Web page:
An Album By


Review by

Listen now

Copeland broke up in 2008, the same year melodic indie bands like Fleet Foxes were just getting their start. Had they stayed together through the early 2010s, I have little doubt they would have been welcomed by the modern hipster-indie wave with open arms. As far back as 2003, Copeland put out music filled with soft-spoken vocals, dreamy melodies and the occasional falsetto common modern indie music. Six years later, the band is back from what turned out to be a hiatus with their best and most mature album yet, Ixora. They haven’t completely reinvented their sound; they perfected it.

For the most part, Ixora trades Copeland’s indie-rock vibe for something softer and more melancholy. Several of the tracks include string sections rather than guitar chords to help create a deeper, more layered sound. Uncommon instruments, like the beautiful breathy saxophone in “world Turn” and a host of instruments on the closing track, “In Her Arms You Will Never Starve,” make an appearance, adding twists to every new layer. The strings at the end make the closing particularly poignant.

Even during its most optimistic moments, the tone on Ixora is grey at its brightest. “Like a Lie” shines joy by relation but is almost overshadowed by doubt and inadequacy in the lyrics (“How could I ever love you more? / How could I ever keep you here? / I can only make this worse / I can only grasp for more”). Similar lyrical themes are found on every track. One of the few exceptions comes from “In Her Arms You Will Never Starve” where hope is offered from the perspective of a lover’s protective arms.

Musically, songs like “Erase” have a touch of Sigur Rós’ Untitled in the keys, falsetto and overall atmosphere. Lyrically, “Erase” is one of the more somber cuts. The pace is picked up on the following track (“Lavender”) where electronic beats and synthesizers give the song an energetic burst of movement to offset the dreary mood. Like many tracks on Ixora, “Lavender” carries a dream-like vibe, which fits with the song’s lyrical theme of sleep.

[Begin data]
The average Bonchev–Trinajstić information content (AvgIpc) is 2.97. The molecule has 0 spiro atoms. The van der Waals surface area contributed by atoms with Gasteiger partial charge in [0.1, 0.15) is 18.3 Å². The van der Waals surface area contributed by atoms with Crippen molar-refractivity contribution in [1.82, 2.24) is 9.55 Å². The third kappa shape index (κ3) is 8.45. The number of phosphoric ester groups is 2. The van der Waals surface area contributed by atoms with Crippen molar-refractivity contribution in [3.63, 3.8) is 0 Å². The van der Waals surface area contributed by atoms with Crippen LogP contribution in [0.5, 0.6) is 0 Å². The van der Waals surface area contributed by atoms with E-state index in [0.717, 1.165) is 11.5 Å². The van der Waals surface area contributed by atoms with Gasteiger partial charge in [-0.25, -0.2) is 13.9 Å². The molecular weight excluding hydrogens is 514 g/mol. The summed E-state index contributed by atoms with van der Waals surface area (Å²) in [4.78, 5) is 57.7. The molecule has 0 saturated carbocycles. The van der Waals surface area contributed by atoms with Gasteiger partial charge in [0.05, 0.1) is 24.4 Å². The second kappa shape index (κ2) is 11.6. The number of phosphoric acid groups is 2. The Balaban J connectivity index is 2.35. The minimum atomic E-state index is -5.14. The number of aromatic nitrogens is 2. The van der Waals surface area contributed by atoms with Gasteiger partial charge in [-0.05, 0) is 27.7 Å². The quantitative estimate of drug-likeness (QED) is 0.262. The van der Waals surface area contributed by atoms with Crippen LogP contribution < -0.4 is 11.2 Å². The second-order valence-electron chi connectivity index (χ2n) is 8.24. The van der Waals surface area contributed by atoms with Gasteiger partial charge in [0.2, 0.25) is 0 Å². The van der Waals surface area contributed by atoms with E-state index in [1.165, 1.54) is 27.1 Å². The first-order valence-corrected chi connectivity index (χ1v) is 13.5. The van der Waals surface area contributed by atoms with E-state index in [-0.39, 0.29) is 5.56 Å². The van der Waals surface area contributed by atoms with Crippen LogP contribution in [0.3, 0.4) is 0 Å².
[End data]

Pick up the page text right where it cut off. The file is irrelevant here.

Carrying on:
The dreamy melodies are put to much stronger use in “Like a Lie.” The song takes a while to fully grab your attention, but by the time the chorus hits, listeners are hooked. A personal favorite is the gorgeously content “Ordinary,” a song about a normal man’s life. He wakes up late, works all day, comes home to kiss his wife and repeats the process as he grows old. But, for a change, such an “ordinary” life isn’t seen as something negative. There is a beauty in familiar simplicity, and the song captures it perfectly.

Both of the album’s closing tracks (“World Turn,” “In Her Arms You Never Starve”) put a smooth close to the album. While some fans may be disappointed by the lack of energy on Ixora, especially compared to Copeland’s older material, most listeners will be more than satisfied by this stage of the band’s sound at this point in their careers: goodbye.


My Epic performing their last final show before COVID-19

Between the White Noise

My Epic's last full-length album came out in 2013; despite a number of EPs along the way, the band's dedication to their craft, lyrical approach, and unyielding approach to let the music come naturally has made them critical darlings. Now, they're learning to interact and feed a rabid fanbase in between albums and in a new normal.


Full Feature
Tigerwine 2020

A Disparate Vintage

On Tigerwine's latest, 'Nothing is for You,' vocalist and lyricist Trobee departs from the band's last effort as a concept record to write about an array subjects. Notably, Trobee tackles his evolution from rigid belief system to an acceptance and understanding of other ideas: "Through touring and becoming close with those very people I was taught to be afraid of, I realized how untrue it all is."


Full Feature
HM covers from over the years

HM Magazine Turns 35

In 1985, Doug Van Pelt photocopied a letter-sized sheets of paper, bound them together, and handed them out in person on the campus of the University of Texas at Austin. It's all digital now, but, along the way, Van Pelt stirred up quite a few waves, played some seriously heavy music, and made a few friends along the way. Here: A quick look back at the magazine's 35-year history with Van Pelt and new owner, David Stagg.


Full Feature
All Features